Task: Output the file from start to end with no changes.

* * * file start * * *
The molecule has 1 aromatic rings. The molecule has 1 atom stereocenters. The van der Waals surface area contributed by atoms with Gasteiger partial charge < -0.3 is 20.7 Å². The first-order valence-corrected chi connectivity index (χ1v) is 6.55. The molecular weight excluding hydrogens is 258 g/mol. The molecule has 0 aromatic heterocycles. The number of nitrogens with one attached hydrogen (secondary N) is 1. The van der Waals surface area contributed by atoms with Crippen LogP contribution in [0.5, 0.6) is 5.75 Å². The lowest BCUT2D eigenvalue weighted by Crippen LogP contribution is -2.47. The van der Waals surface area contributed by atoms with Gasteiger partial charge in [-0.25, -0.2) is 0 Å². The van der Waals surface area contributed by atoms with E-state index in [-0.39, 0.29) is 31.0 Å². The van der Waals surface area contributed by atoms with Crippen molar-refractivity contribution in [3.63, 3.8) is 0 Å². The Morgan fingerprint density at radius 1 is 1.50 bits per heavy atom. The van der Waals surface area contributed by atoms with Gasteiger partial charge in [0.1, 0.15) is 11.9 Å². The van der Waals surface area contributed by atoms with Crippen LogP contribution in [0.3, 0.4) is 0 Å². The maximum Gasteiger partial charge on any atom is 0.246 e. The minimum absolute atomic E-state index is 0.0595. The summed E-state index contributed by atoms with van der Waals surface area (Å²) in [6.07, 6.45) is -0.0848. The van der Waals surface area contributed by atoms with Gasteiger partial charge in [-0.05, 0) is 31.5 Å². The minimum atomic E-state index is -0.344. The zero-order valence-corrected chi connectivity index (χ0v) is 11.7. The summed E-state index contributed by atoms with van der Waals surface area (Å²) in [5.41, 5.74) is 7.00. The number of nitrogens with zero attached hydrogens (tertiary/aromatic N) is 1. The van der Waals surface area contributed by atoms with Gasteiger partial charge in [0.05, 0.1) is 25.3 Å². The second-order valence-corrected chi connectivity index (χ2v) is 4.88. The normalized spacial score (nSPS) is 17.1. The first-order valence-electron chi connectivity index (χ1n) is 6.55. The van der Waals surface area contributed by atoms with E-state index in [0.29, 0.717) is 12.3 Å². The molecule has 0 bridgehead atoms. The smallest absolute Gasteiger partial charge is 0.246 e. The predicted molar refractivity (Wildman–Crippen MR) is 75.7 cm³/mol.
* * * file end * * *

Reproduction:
The molecule has 1 aromatic rings. The molecule has 1 atom stereocenters. The van der Waals surface area contributed by atoms with Gasteiger partial charge < -0.3 is 20.7 Å². The first-order valence-corrected chi connectivity index (χ1v) is 6.55. The molecular weight excluding hydrogens is 258 g/mol. The molecule has 0 aromatic heterocycles. The number of nitrogens with one attached hydrogen (secondary N) is 1. The van der Waals surface area contributed by atoms with Crippen LogP contribution in [0.5, 0.6) is 5.75 Å². The lowest BCUT2D eigenvalue weighted by Crippen LogP contribution is -2.47. The van der Waals surface area contributed by atoms with Gasteiger partial charge in [-0.25, -0.2) is 0 Å². The van der Waals surface area contributed by atoms with E-state index in [-0.39, 0.29) is 31.0 Å². The van der Waals surface area contributed by atoms with Crippen molar-refractivity contribution in [3.63, 3.8) is 0 Å². The Morgan fingerprint density at radius 1 is 1.50 bits per heavy atom. The van der Waals surface area contributed by atoms with Gasteiger partial charge in [0.1, 0.15) is 11.9 Å². The van der Waals surface area contributed by atoms with Crippen LogP contribution in [0.3, 0.4) is 0 Å². The maximum Gasteiger partial charge on any atom is 0.246 e. The minimum absolute atomic E-state index is 0.0595. The summed E-state index contributed by atoms with van der Waals surface area (Å²) in [6.07, 6.45) is -0.0848. The van der Waals surface area contributed by atoms with Gasteiger partial charge in [-0.05, 0) is 31.5 Å². The minimum atomic E-state index is -0.344. The zero-order valence-corrected chi connectivity index (χ0v) is 11.7. The summed E-state index contributed by atoms with van der Waals surface area (Å²) in [5.41, 5.74) is 7.00. The number of nitrogens with zero attached hydrogens (tertiary/aromatic N) is 1. The van der Waals surface area contributed by atoms with Gasteiger partial charge in [0.05, 0.1) is 25.3 Å². The second-order valence-corrected chi connectivity index (χ2v) is 4.88. The normalized spacial score (nSPS) is 17.1. The first-order valence-electron chi connectivity index (χ1n) is 6.55. The van der Waals surface area contributed by atoms with E-state index in [0.29, 0.717) is 12.3 Å². The molecule has 0 bridgehead atoms. The smallest absolute Gasteiger partial charge is 0.246 e. The predicted molar refractivity (Wildman–Crippen MR) is 75.7 cm³/mol.